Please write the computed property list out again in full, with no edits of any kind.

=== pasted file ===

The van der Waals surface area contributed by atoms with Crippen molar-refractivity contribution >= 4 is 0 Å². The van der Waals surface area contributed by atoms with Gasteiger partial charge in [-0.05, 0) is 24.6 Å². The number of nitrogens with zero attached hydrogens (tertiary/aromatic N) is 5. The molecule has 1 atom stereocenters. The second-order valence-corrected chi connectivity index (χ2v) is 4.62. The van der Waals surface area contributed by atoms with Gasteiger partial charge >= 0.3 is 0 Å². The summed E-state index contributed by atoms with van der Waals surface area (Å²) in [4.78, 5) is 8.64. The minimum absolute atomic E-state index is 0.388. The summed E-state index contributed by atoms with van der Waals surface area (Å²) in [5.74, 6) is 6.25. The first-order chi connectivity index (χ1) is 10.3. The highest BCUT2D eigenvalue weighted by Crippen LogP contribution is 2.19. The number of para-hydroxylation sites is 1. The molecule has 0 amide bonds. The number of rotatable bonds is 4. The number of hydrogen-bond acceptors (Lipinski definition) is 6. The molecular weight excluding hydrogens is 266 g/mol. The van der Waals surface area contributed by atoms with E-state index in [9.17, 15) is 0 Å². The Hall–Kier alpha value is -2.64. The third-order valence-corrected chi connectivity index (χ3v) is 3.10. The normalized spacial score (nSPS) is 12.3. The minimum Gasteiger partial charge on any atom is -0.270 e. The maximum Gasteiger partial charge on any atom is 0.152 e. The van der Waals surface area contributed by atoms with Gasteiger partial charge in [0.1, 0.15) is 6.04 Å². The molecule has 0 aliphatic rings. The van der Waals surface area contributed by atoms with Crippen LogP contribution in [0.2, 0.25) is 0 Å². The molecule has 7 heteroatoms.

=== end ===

The van der Waals surface area contributed by atoms with Crippen molar-refractivity contribution >= 4 is 0 Å². The van der Waals surface area contributed by atoms with Gasteiger partial charge in [-0.05, 0) is 24.6 Å². The number of nitrogens with zero attached hydrogens (tertiary/aromatic N) is 5. The molecule has 1 atom stereocenters. The second-order valence-corrected chi connectivity index (χ2v) is 4.62. The van der Waals surface area contributed by atoms with Gasteiger partial charge >= 0.3 is 0 Å². The summed E-state index contributed by atoms with van der Waals surface area (Å²) in [4.78, 5) is 8.64. The minimum absolute atomic E-state index is 0.388. The summed E-state index contributed by atoms with van der Waals surface area (Å²) in [5.74, 6) is 6.25. The first-order chi connectivity index (χ1) is 10.3. The highest BCUT2D eigenvalue weighted by Crippen LogP contribution is 2.19. The number of para-hydroxylation sites is 1. The molecule has 0 amide bonds. The number of rotatable bonds is 4. The number of hydrogen-bond acceptors (Lipinski definition) is 6. The molecular weight excluding hydrogens is 266 g/mol. The van der Waals surface area contributed by atoms with E-state index in [9.17, 15) is 0 Å². The Hall–Kier alpha value is -2.64. The third-order valence-corrected chi connectivity index (χ3v) is 3.10. The normalized spacial score (nSPS) is 12.3. The minimum Gasteiger partial charge on any atom is -0.270 e. The maximum Gasteiger partial charge on any atom is 0.152 e. The van der Waals surface area contributed by atoms with Gasteiger partial charge in [0.1, 0.15) is 6.04 Å². The molecule has 0 aliphatic rings. The van der Waals surface area contributed by atoms with Crippen LogP contribution in [0.2, 0.25) is 0 Å². The molecule has 7 heteroatoms.